Diplomacy

Fact Check: President Obama Oversells Iran Nuke Deal in Interview

President Barack Obama made a number of inaccurate claims about the ongoing nuclear negotiations with Iran in an interview with Reuters yesterday.

In the course of the interview the President charged that Israeli Prime Minister Benjamin Netanyahu was wrong in his assessment of Iran’s behavior since the P5+1 agreed to the Joint Plan of Action (JPOA) with Iran in November 2013.

Netanyahu made all sorts of claims. This was going to be a terrible deal. … Iran would not abide by the agreement. None of that has come true.

Iran in fact did not abide by the JPOA. According to the JPOA Iran agreed not to “make any further advances” at its uranium enrichment plants. But the International Atomic Energy Agency (IAEA) reported in November of last year that Iran had fed uranium hexafluoride gas into an IR-5 model centrifuge. The IR-5 is an advanced model that had not yet been utilized by Iran making this a violation of its commitment not to make advances in enrichment. According to a report (.pdf) by the Institute for Science and International Security at the time, “a few days later the United States had brought up the matter with Iran and Iran pledged to stop feeding this centrifuge.”

In addition to freezing centrifuge development, the JPOA sought to limit the amount of oil exported by Iran. However, over the first six months that the JPOA was in force, Iran exported more oil than it was allowed by the terms of the deal.

In general the JPOA (.pdf) required Iran to account for its past nuclear research:

A Joint Commission of E3/EU+3 and Iran will be established to monitor the implementation of the near-term measures and address issues that may arise, with the IAEA responsible for verification of nuclear-related measures. The Joint Commission will work with the IAEA to facilitate resolution of past and present issues of concern.

Yesterday a report from the IAEA stated that because Iran had not met its commitments to reporting on its past nuclear work, “the Agency is not in a position to provide credible assurance about the absence of undeclared nuclear material and activities in Iran, and therefore to conclude that all nuclear material in Iran is in peaceful activities.” Among the aspects of Iran’s past work that it has not accounted for, Iran has refused IAEA inspectors access to the Parchin military base where Iran is believed to have experimented with exploding bridge wires (EBW). One of the applications of EBW is to detonate a nuclear device.

With Iran possessing an “undeclared” nuclear program of unknown size, verification of the declared program is insufficient to prevent Iran from secretly developing a nuclear weapon.

In his interview President Obama also claimed:

It has turned out that, in fact, during this period we’ve seen Iran not advance its program. In many ways, it’s rolled back elements of its program.

This is similar to the claim Obama made during his State of the Union address that “our diplomacy is at work with respect to Iran, where, for the first time in a decade, we’ve halted the progress of its nuclear program and reduced its stockpile of nuclear material.”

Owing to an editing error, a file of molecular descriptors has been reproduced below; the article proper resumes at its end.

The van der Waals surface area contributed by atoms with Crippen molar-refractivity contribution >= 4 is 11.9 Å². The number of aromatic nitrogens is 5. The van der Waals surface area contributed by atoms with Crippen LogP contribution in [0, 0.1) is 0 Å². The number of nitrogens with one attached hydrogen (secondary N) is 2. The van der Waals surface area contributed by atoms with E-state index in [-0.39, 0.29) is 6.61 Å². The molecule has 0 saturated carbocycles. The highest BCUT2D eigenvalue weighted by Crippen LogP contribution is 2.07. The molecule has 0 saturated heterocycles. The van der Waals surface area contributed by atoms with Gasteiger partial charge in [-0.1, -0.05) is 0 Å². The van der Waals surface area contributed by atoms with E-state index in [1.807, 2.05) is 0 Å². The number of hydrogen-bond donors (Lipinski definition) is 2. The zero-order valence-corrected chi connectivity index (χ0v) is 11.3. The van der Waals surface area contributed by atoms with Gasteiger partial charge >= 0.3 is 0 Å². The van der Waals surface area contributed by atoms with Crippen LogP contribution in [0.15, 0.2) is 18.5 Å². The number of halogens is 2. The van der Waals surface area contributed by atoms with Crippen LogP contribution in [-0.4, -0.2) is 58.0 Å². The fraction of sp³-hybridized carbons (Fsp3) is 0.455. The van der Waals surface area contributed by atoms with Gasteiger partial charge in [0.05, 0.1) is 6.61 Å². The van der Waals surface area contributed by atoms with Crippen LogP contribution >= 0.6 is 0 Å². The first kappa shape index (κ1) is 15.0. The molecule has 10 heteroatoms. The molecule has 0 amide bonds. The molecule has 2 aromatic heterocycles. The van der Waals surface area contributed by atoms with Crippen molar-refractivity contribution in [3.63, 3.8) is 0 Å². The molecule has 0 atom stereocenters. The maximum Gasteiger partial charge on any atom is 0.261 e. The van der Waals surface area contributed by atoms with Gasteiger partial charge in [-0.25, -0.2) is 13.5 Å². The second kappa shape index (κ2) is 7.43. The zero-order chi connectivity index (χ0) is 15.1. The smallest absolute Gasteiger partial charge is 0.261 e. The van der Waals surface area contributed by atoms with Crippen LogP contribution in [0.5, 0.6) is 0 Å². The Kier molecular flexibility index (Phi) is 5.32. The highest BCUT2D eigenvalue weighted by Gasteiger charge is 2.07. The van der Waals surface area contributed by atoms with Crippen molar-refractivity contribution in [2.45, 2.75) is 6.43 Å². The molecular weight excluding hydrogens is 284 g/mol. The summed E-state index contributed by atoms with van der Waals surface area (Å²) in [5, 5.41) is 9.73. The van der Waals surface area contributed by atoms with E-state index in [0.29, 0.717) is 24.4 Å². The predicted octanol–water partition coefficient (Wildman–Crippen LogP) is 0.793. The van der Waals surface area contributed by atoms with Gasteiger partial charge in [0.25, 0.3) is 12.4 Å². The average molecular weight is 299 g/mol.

The Washington Post’s fact-checker gave that claim “three Pinocchios,” writing that actually during the the course of the JPOA “the amount of nuclear material that eventually could be converted to a bomb during a ‘break out’ period has continued to increase.” In addition, Iran’s enrichment program and construction of its heavy-water reactor have continued apace.

In his interview, President Obama also dismissed the significance of sanctions in bringing Iran to the bargaining table. He actually asserted that the effect of sanctions has been counterproductive.

And we know that because during the period in which we applied sanctions for over a decade, Iran went from about 300 or a couple of hundred centrifuges to tens of thousands of centrifuges in response to sanctions.

Oddly, this is the same claim made by Iranian officials. Iran’s foreign minister and chief nuclear negotiator, Mohammad Javad Zarif, said in an interview last year:

For the past eight years, there have been sanctions imposed on Iran—by the United Nations with the pressure of the United States, and by the United States. The net result of all these sanctions is that when the sanctions started to be imposed, we had less than two hundred centrifuges. Today, we have twenty thousand. So if people start calculating, they’ll see that sanctions have produced all these centrifuges.

Zarif claims that Iran had fewer than two hundred centrifuges when sanctions started, but that is not true. Former nuclear negotiator and current president of Iran, Hassan Rouhani, said in an interview during his campaign two years ago:

“We halted the nuclear program? We were the ones to complete it! We completed the technology. …Do you know when we developed yellowcake? Winter 2004. Do you know when the number of centrifuges reached 3,000? Winter 2004.”

According to Rouhani the biggest leap in the number of centrifuges occurred before sanctions were imposed. Unlike Zarif, who was arguing against painful sanctions, Rouhani had little reason to lie.

In his attempt to rebut Netanyahu’s speech later this morning the President appears to have been careless in marshaling his arguments.

[Photo: Washington Post / YouTube ]